Guanyintang village keeps bamboo hobbyhorse racing alive
By Zhu Shengnan| (chinadaily.com.cn)| Updated : 2022-03-24Print Print
With a history of over 350 years, bamboo hobbyhorse has been a very popular folk art in Guanyintang village, Wudi county, Binzhou, Shandong province. It was listed as a municipal-level intangible cultural heritage item of Binzhou in 2009.
A bamboo hobbyhorse is a kind of horse-shaped prop made of bamboo strips, cloth, and paper, which is usually tied around the performer's body in a folk dance. The performers need to walk quickly or run continuously, so the performance is colloquially called "hobbyhorse racing".
"It was introduced to Guanyintang village from Rizhao by Li Guobi, a scholar selected by the local government to study in the capital city of the Qing Dynasty (1644-1911) in the reign of Emperor Kangxi," said Li Mengjie, an inheritor of bamboo hobbyhorse.
Hobbyhorse performances in Guanyintang village usually tell the story of An Lushan, a leader of rebels in the reign of Emperor Xuanzong during Tang Dynasty (618-907), arranging arms and preparing before dispatching troops.
A bamboo hobbyhorse performance in Guanyintang village [Photo/WeChat account: qlwbjrbz]
The performers wear costumes in different colors. The leading role usually wears a black costume and rides a black horse. Other performers wear white, yellow, pink and red to signify that they are acting as a general, solider, madam, or servant.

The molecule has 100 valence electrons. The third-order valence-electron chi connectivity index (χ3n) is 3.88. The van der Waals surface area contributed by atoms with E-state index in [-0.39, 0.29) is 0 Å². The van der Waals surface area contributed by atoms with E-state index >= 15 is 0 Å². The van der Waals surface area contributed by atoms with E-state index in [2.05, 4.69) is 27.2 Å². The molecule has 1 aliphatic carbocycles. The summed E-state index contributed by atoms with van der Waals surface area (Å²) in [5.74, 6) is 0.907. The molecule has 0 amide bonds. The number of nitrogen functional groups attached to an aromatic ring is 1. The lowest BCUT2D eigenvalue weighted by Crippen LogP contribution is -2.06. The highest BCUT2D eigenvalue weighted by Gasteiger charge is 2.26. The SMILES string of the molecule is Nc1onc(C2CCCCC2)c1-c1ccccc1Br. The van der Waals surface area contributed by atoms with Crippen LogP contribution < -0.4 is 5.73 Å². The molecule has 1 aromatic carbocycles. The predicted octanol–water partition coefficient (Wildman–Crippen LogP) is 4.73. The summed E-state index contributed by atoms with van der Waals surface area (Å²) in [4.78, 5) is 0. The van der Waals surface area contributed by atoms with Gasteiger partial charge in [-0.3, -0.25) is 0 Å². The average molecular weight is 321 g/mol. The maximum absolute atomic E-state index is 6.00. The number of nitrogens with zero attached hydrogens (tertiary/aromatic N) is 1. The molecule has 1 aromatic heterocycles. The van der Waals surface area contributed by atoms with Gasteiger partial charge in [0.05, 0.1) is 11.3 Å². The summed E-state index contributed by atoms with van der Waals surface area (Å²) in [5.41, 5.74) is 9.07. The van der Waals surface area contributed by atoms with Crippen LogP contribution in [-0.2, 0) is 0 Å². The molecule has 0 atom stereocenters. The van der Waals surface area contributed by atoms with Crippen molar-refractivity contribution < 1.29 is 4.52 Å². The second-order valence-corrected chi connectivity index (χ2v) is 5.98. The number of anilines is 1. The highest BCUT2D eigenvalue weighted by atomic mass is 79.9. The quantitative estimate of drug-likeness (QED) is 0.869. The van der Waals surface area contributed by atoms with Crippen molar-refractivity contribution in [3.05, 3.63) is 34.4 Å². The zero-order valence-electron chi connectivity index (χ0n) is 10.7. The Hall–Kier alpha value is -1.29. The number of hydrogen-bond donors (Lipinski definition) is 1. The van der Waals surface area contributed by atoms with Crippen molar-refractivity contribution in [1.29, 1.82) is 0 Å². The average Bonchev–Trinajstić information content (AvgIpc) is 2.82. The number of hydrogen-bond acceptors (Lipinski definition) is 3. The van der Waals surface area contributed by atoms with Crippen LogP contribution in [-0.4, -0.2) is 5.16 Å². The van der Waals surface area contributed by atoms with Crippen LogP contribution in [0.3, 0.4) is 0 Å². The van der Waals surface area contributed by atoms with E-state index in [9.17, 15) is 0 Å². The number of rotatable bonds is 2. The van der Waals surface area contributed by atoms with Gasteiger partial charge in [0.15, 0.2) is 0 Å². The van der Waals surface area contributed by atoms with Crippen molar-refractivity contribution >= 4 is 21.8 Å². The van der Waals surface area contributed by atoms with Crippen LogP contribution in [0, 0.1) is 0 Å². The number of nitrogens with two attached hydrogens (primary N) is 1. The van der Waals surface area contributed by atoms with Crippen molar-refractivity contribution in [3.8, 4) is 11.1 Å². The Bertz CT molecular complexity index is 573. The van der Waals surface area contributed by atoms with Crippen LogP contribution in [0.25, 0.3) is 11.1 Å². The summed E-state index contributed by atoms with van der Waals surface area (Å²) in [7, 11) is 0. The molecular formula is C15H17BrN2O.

They change formations constantly with the beating of drums and gongs. Sometimes they march forward neck to neck, while sometimes they go alone or interact with each other.
The bamboo hobbyhorse performance group in Guanyintang village consists of over 30 people, including 15 starring performers, six band members to beat drums and strike gongs, four people to wave the flag, and four people to control the lighting, while the remaining members serve as the supervisor and instructor outside the court.
A group photo of bamboo hobbyhorse performers in Guanyintang village [Photo/WeChat account: qlwbjrbz]
Zhang Baoxian, 90 years old, is the oldest inheritor in the group. He learnt this art from his grandfather and father. Despite his age, he remains enthusiastic in every performance, providing instructions to the younger performers.
His son Zhang Yuting, 70 years old, was also a member of the performance group. "Bamboo hobbyhorse performances require lots of strength and energy," he said. "We are too old to run the horse now, so most hobbyhorse performers now are members of the post-80's and post-90's generations, of which the youngest one is only 19 years old. We mainly train them and instruct them how to perform."
Nineteen-year-old Li Xinglong is the youngest performer in the group. He always takes the role as a newlywed wife. [Photo/WeChat account: qlwbjrbz]
"We want to pass this traditional folk art on from generation to generation through our love and persistence," said Wang Zhenmin, the apprentice of Zhang Baoxian and also the leading role performer in this group, who has been engaged in hobbyhorse performance for over 40 years.
The performers wear costumes with different colors to signify what role they are playing. [Photo/WeChat account: qlwbjrbz]